Angilbert (fl. ca. 840/50), On the Battle Which was Fought at Fontenoy

The Law of Christians is broken,
Blood by the hands of hell profusely shed like rain,
And the throat of Cerberus bellows songs of joy.

Angelbertus, Versus de Bella que fuit acta Fontaneto

Fracta est lex christianorum
Sanguinis proluvio, unde manus inferorum,
gaudet gula Cerberi.

Thursday, June 7, 2012

God's Glory Appears: The Theodrama

IN PRIOR POSTS WE HAVE SEEN how beauty in nature, particularly in persons, requires not only an openness on the part of the recipient, but a receptiveness to the form of the beautiful object, and a giving of self to the other, all within the envelope of freedom, therefore resulting in a sort of dialogue, a loving exchange, that leads to communion between one person and the other. It is more akin to a mutual self-giving. "[T]he beauty of this form reflects the aesthetic rightness of the mutual exchange of gift given and gratefully received. The epiphany of goodness, we can suggest, is a theophany in earthly form of the triune life." Steck, 50.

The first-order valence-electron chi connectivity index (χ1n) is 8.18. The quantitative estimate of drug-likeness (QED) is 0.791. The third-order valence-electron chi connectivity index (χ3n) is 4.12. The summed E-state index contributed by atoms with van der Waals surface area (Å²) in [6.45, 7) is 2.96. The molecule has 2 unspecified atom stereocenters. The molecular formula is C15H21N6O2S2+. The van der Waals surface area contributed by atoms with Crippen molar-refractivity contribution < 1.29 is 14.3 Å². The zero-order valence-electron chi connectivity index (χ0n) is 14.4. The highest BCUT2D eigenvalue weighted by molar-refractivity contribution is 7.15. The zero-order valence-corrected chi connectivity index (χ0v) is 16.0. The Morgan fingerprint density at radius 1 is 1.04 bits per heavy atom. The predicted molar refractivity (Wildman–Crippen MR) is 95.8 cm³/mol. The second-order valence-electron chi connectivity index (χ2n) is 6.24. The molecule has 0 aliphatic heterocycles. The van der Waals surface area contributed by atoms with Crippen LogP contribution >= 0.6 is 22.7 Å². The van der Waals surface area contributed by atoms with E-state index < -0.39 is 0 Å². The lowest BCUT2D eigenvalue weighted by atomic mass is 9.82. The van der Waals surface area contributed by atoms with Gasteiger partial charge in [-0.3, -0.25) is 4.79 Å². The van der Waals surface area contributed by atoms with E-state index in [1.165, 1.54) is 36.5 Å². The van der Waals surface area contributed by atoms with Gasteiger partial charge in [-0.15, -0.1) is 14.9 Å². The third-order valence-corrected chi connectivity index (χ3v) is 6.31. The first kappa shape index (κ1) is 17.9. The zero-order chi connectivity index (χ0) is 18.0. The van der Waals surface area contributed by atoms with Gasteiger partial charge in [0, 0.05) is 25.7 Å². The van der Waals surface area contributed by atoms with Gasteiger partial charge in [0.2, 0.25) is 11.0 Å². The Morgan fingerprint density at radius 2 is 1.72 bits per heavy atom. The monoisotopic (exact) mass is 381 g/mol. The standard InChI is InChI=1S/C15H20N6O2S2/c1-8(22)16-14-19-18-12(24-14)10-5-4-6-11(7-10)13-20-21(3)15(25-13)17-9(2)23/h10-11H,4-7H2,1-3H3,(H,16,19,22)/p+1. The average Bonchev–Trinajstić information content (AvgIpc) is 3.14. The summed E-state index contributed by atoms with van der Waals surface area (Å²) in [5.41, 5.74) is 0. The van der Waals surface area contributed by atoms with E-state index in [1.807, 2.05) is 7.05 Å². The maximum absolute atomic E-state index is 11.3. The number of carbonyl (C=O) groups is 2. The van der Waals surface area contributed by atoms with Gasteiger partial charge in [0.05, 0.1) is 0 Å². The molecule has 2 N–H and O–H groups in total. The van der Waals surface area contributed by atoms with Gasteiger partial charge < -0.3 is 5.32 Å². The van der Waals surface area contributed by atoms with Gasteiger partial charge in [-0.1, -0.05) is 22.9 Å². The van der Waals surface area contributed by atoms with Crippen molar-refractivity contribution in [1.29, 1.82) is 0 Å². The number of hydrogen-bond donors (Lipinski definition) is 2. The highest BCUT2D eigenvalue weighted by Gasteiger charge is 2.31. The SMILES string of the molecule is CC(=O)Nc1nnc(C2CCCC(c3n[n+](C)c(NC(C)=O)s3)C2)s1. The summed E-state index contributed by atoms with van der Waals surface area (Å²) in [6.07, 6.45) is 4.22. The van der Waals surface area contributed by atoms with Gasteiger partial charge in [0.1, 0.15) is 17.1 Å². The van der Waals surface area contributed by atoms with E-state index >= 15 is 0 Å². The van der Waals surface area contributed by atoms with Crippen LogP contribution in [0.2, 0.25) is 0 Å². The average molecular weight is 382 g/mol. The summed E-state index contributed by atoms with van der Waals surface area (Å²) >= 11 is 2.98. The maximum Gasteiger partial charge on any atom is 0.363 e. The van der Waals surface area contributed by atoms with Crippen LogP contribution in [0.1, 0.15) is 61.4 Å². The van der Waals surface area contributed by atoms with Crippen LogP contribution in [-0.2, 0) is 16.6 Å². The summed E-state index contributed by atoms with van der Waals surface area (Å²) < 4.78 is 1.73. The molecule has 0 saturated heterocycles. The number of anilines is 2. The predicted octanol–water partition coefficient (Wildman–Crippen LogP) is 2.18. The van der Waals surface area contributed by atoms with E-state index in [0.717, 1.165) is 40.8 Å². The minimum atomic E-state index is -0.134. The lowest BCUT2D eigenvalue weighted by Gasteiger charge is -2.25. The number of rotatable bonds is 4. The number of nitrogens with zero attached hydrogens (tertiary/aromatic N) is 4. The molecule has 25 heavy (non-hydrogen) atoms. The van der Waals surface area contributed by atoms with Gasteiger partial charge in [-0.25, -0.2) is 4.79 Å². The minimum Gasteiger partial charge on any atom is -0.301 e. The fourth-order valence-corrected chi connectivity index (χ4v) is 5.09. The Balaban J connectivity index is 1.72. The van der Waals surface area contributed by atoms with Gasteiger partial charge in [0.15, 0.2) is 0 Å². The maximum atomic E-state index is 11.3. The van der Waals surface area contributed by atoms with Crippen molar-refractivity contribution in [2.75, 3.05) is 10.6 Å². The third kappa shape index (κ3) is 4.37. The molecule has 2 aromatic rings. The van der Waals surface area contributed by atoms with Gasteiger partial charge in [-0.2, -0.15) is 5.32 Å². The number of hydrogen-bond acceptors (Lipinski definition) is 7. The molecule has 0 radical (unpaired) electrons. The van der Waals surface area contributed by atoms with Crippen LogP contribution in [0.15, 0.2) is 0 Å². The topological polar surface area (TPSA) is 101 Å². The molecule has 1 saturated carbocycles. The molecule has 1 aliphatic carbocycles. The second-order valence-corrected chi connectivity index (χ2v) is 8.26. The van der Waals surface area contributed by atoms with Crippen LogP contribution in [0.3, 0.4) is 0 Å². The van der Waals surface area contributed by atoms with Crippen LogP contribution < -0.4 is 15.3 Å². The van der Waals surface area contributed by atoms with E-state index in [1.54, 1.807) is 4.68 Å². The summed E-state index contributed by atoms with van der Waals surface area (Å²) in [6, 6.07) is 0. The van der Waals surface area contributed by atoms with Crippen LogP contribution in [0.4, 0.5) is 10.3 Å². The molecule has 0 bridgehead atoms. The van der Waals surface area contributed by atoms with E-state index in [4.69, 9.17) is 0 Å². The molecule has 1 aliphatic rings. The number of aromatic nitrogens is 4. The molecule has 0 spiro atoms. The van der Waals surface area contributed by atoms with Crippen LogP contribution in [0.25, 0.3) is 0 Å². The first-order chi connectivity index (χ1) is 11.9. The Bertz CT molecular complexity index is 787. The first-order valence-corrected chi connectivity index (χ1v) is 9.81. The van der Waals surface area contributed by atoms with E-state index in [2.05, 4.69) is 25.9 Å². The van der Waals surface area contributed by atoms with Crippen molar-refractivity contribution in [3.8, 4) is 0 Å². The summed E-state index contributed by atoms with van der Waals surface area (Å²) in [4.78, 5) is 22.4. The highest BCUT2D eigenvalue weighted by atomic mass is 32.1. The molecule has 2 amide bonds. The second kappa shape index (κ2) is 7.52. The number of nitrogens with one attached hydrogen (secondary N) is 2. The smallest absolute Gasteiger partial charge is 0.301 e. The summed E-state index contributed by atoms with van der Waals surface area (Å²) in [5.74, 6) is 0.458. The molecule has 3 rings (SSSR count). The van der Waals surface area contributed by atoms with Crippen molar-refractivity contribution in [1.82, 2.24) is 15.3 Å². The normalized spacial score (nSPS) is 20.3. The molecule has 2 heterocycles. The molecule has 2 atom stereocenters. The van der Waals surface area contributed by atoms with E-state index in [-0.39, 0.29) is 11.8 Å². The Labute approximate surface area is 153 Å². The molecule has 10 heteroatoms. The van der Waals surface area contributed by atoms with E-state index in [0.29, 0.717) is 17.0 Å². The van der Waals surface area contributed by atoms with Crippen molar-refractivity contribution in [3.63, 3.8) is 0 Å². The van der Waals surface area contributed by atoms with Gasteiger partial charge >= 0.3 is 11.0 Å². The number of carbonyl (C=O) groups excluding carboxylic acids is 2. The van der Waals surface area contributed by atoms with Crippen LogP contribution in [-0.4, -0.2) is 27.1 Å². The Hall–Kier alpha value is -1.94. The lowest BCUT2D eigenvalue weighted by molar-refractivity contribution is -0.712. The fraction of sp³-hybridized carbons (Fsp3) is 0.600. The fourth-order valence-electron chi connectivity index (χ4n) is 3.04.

So there is for von Balthasar implicit in every authentic human response to beauty a trinitarian aspect.  But though this may be a sort of theophany, it is not, strictly speaking, Revelation.  Our reaction to beauty, however, provides us an analogy for our reaction to the divine beauty, i.e., God's glory.  It provides us therefore a fitting model of how humans ought to response to Revelation.